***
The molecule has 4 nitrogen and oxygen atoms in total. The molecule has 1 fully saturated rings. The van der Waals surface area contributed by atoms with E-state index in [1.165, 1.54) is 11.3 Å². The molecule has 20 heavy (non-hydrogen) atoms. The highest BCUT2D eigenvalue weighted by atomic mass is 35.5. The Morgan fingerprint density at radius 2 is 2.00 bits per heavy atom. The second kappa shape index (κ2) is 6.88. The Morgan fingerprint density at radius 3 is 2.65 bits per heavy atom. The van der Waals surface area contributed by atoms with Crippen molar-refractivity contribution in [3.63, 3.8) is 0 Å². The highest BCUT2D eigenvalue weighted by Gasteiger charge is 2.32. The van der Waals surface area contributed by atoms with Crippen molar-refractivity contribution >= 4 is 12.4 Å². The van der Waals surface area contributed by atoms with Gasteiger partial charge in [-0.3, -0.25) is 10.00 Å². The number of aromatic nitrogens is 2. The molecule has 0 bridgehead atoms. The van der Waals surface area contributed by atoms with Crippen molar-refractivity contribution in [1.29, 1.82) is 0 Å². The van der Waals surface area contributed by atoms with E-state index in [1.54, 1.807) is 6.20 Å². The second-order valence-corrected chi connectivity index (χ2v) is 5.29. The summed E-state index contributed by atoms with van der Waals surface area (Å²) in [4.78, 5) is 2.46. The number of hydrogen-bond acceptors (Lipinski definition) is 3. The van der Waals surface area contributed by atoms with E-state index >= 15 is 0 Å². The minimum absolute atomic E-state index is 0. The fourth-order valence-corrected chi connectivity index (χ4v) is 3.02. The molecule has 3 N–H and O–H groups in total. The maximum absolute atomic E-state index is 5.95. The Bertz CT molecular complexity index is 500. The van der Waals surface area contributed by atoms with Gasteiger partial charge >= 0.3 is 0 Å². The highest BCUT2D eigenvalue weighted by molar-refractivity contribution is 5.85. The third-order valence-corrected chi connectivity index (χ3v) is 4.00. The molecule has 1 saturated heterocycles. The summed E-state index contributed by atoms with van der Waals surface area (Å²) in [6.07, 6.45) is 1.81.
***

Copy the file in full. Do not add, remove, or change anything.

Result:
The molecule has 4 nitrogen and oxygen atoms in total. The molecule has 1 fully saturated rings. The van der Waals surface area contributed by atoms with E-state index in [1.165, 1.54) is 11.3 Å². The molecule has 20 heavy (non-hydrogen) atoms. The highest BCUT2D eigenvalue weighted by atomic mass is 35.5. The Morgan fingerprint density at radius 2 is 2.00 bits per heavy atom. The second kappa shape index (κ2) is 6.88. The Morgan fingerprint density at radius 3 is 2.65 bits per heavy atom. The van der Waals surface area contributed by atoms with Crippen molar-refractivity contribution in [3.63, 3.8) is 0 Å². The highest BCUT2D eigenvalue weighted by Gasteiger charge is 2.32. The van der Waals surface area contributed by atoms with Crippen molar-refractivity contribution >= 4 is 12.4 Å². The van der Waals surface area contributed by atoms with Gasteiger partial charge in [-0.3, -0.25) is 10.00 Å². The number of aromatic nitrogens is 2. The molecule has 0 bridgehead atoms. The van der Waals surface area contributed by atoms with Crippen molar-refractivity contribution in [1.29, 1.82) is 0 Å². The van der Waals surface area contributed by atoms with E-state index in [1.54, 1.807) is 6.20 Å². The second-order valence-corrected chi connectivity index (χ2v) is 5.29. The summed E-state index contributed by atoms with van der Waals surface area (Å²) in [4.78, 5) is 2.46. The number of hydrogen-bond acceptors (Lipinski definition) is 3. The van der Waals surface area contributed by atoms with E-state index >= 15 is 0 Å². The minimum absolute atomic E-state index is 0. The fourth-order valence-corrected chi connectivity index (χ4v) is 3.02. The molecule has 3 N–H and O–H groups in total. The maximum absolute atomic E-state index is 5.95. The Bertz CT molecular complexity index is 500. The van der Waals surface area contributed by atoms with Gasteiger partial charge >= 0.3 is 0 Å². The highest BCUT2D eigenvalue weighted by molar-refractivity contribution is 5.85. The third-order valence-corrected chi connectivity index (χ3v) is 4.00. The molecule has 1 saturated heterocycles. The summed E-state index contributed by atoms with van der Waals surface area (Å²) in [6.07, 6.45) is 1.81.